Deena Simester. Penny Rowan, Mi- 
chelle Perry and Heather Robertson. 



Best year and record yet 



The women's basketball 
team hoped to achieve their 
first Midwest Conference South 
Division title when they began 
the season with a 5-0 record. 
However, an 84-82 loss to 
Knox College on Feb. 7 started 
a five game losing streak that 
took the glow off an otherwise 
bright season for Monmouth. 

The team finished the season 
with a 14-8 record with their 
defeat to Cornell College on the 
road. Still, the record gave the 
team the most wins by any 
Monmouth women's team in 
the 15 -year history of the sport 
at the College. By losing its last 
five loop meetings, however, 
Monmouth finished 4-6 in 
South Division play and missed 
the four-team conference 
championship playoff. 

Senior co- captains Michelle 
Perry and Heather Robertson 



completed outstanding careers. 
Perry, at 5'10", averaged 9-2 
points and 5.5 rebounds per 
game. Robertson, in the first 
minute of the Cornell game, 
scored a field goal thereby 
breaking the school's all-time 
scoring record for men's or 
women's basketball. 

Robertson's bucket gave her 
1302 points, surpassing Bill 
Seller's men's career record of 
1301 tallies, which was set from 
1982-86. 

Robertson, at 6 -feet aver- 
aged 18.7 points and 9-1 re- 
bounds per game. 

Robertson entered the sea- 
son as the second woman in the 
14 -year basketball history to 
score more than 1000 points in a 
career. The other was Ann Ja- 
mieson, who scored 1105 points 
from 1981-85. 

It's a unique achievement for 



her to set the record in the time 
that she has done it," said coach 
Jud Kruidenier. "Heather has 
been a good leader for the 
team, and her play has been the 
key to our record this year." 

Heather's official career total 
was 1,477 points with 411 of 
them being tallied this season. 

Penny Rowan, a freshman, 
had an outstanding rookie sea- 
son, averaging 10 points and 8.3 
rebounds per game. Sophomore 
guard Shellee Laubersheimer, 
made 39 of 97 three -point at- 
tempts (40.2 percent) and aver- 
aged 9-1 points per game.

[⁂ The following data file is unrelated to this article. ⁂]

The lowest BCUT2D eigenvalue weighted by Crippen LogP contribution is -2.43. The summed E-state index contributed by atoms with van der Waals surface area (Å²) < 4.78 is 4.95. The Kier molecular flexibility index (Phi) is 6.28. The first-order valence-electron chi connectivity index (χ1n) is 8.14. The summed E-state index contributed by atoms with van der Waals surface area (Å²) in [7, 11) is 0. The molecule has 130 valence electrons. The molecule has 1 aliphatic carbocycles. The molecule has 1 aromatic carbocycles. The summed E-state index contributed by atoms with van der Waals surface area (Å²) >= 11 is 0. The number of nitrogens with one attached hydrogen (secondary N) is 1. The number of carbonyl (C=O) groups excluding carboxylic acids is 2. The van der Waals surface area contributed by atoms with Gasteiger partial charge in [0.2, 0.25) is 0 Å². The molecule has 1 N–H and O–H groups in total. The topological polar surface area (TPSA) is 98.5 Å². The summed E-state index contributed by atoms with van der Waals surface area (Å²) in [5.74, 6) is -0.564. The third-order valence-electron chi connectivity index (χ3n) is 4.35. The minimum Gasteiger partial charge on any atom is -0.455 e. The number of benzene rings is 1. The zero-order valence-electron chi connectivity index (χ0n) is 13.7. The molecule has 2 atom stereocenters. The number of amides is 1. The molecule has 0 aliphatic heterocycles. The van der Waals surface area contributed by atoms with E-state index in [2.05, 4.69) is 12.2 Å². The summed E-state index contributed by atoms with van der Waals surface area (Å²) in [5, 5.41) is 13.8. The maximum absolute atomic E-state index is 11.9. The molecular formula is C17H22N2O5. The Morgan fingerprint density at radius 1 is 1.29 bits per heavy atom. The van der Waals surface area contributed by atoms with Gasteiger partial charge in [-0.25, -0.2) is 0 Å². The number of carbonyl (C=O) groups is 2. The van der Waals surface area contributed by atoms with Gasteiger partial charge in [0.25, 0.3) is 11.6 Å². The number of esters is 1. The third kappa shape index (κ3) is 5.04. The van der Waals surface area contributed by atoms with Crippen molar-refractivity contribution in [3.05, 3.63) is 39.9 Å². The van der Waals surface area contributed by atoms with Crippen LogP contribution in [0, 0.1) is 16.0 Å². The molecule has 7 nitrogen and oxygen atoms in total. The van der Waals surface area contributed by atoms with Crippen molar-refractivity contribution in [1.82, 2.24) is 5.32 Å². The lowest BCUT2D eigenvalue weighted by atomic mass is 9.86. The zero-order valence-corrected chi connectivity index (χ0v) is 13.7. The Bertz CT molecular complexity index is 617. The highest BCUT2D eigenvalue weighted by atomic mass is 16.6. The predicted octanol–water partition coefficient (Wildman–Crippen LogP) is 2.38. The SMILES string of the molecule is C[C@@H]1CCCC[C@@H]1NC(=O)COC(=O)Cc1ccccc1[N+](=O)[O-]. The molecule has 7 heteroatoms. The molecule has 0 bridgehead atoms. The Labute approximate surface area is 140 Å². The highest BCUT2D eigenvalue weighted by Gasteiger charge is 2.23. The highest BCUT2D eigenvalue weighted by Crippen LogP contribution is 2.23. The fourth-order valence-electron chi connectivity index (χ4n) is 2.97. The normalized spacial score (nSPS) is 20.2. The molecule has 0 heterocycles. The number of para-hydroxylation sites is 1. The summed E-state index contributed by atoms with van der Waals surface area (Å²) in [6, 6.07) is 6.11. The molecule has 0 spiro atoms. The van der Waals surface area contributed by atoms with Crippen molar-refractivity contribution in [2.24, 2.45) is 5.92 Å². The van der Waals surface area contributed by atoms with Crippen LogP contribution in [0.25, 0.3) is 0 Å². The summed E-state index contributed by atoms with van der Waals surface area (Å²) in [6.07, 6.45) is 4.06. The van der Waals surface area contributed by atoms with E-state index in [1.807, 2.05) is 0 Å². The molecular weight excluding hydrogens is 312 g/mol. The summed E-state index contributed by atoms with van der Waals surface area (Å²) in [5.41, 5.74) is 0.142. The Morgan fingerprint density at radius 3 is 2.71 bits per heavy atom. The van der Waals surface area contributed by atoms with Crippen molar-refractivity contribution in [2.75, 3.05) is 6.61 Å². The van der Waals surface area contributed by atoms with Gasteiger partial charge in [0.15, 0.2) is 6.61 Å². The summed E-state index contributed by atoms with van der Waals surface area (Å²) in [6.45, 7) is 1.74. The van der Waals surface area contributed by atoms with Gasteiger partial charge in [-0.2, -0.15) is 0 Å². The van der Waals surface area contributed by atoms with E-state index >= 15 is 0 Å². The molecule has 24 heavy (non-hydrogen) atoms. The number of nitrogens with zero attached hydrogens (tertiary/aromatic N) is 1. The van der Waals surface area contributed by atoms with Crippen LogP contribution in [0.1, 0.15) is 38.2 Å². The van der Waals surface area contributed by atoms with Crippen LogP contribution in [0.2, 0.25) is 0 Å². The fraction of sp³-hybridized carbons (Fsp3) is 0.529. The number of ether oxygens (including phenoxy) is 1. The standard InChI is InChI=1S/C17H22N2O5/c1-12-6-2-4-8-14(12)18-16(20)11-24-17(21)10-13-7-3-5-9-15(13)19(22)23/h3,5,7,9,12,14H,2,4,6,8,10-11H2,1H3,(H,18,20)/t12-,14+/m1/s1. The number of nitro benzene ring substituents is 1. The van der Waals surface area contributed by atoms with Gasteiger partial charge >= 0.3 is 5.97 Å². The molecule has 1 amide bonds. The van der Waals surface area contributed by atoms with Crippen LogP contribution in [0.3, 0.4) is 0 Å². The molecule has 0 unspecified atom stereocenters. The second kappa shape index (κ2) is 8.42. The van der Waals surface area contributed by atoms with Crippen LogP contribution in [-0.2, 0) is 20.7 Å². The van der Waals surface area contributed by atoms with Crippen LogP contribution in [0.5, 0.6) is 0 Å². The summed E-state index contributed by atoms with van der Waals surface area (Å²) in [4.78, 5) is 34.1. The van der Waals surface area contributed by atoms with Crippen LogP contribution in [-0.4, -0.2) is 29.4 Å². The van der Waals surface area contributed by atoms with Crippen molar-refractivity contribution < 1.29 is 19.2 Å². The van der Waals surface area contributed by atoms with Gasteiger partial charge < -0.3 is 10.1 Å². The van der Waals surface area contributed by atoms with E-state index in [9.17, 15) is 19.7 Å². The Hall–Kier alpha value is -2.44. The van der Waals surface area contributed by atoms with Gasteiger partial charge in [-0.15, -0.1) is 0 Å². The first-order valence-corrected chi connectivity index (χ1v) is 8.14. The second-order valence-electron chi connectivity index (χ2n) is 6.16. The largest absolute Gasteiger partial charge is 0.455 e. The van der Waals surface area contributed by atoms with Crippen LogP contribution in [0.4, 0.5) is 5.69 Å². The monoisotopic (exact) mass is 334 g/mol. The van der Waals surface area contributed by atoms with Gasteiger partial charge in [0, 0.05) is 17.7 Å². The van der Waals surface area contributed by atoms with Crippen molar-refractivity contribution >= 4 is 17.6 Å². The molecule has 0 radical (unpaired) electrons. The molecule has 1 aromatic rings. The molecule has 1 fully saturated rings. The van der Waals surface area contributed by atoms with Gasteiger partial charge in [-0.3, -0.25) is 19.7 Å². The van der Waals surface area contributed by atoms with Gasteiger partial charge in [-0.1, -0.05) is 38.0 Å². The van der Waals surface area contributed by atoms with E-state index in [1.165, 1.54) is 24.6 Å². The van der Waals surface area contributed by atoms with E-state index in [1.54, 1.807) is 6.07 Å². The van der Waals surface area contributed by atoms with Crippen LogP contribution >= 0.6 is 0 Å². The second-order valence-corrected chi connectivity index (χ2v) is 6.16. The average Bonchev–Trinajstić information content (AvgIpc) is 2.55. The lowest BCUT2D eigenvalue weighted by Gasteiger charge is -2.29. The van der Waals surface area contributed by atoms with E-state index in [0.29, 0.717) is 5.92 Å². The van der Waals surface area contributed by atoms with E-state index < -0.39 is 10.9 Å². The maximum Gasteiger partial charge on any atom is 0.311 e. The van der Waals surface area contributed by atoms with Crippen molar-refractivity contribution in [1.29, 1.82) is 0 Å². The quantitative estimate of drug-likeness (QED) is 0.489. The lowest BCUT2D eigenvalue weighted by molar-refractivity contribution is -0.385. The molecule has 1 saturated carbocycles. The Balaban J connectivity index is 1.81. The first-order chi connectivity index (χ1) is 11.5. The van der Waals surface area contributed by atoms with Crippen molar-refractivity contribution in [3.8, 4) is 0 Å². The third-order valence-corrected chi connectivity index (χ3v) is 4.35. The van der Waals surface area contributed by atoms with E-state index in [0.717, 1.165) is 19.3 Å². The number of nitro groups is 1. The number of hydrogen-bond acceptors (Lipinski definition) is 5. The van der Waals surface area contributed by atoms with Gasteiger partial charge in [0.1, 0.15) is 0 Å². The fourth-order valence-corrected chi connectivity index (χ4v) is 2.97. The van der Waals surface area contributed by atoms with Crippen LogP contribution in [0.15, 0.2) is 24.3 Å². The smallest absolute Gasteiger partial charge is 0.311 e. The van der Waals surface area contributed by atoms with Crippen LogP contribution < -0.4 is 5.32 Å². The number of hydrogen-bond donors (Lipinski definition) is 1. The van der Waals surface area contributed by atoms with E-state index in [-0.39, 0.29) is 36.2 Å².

Holly Keith, also a co- cap- 
tain, completed her playing ca- 
reer for the Scots. 

Head coach Jud Kruidenier 
now has a seven-year record of 
78-72. 



All 
time 

Record 

1,477 
— Heather 
Robertson 



CROSS COUNTR Y 



<fife 



Uphill battle 



V 



Freshman Julia Zobrist won All -Mid- 
west Conference honors by placing 14th 
in the women's division at the league 
harrier meet held in Beloit, Wis., on Nov. 
5, but the men's and women's teams fell 
short of their goals. 

Head coach Chris Pio had predicted 
prior to the loop meet that the men's 
team would place third and the women's 
squad among the top five teams. 

But the men's team finished fifth 
among 10 teams while running without 
senior captain John Clingan, who missed 



the meet due to illness, and the women's 
squad placed seventh of the eight teams. 
The men's team did win three invita- 
tional meets during the season, and at the 
Divisional III State Meet, host Mon- 
mouth had five state runners in their re- 
spective divisions (finishing among the 
top 20 runners); Zobrist (lOth), Jody 
Smith (14th), Clingan (7th), Keith Hol- 
lendonner (lOth), and Steve Hartman 
(18th). The Scots finished third in the 
men's division and fourth in the women's 
division in the State Meet. 




Front Row: Julia Zobrist, Terri Lacey, Dawn Fordyce, Jody Smitli, Kelly Simpson, Sudha Vallabhaneni. 
Middle row: Chris Banning, Randy Wakeland, John Stark, John Clingan, Steve Hartman, 
Back row: Mark Meckel, Jeff McCraven, Head coach Chris Pio, Kenny Bland, Keith HoUendonner. 
(Not pictured: Mark Bradley, John Blassingame) 



1*^ 






Steve Hartman — part of the reason they 
placed first at Knox. 




Jeff McCraven struggles to finish. 



54 






The team has reason to smile, the men placed first and the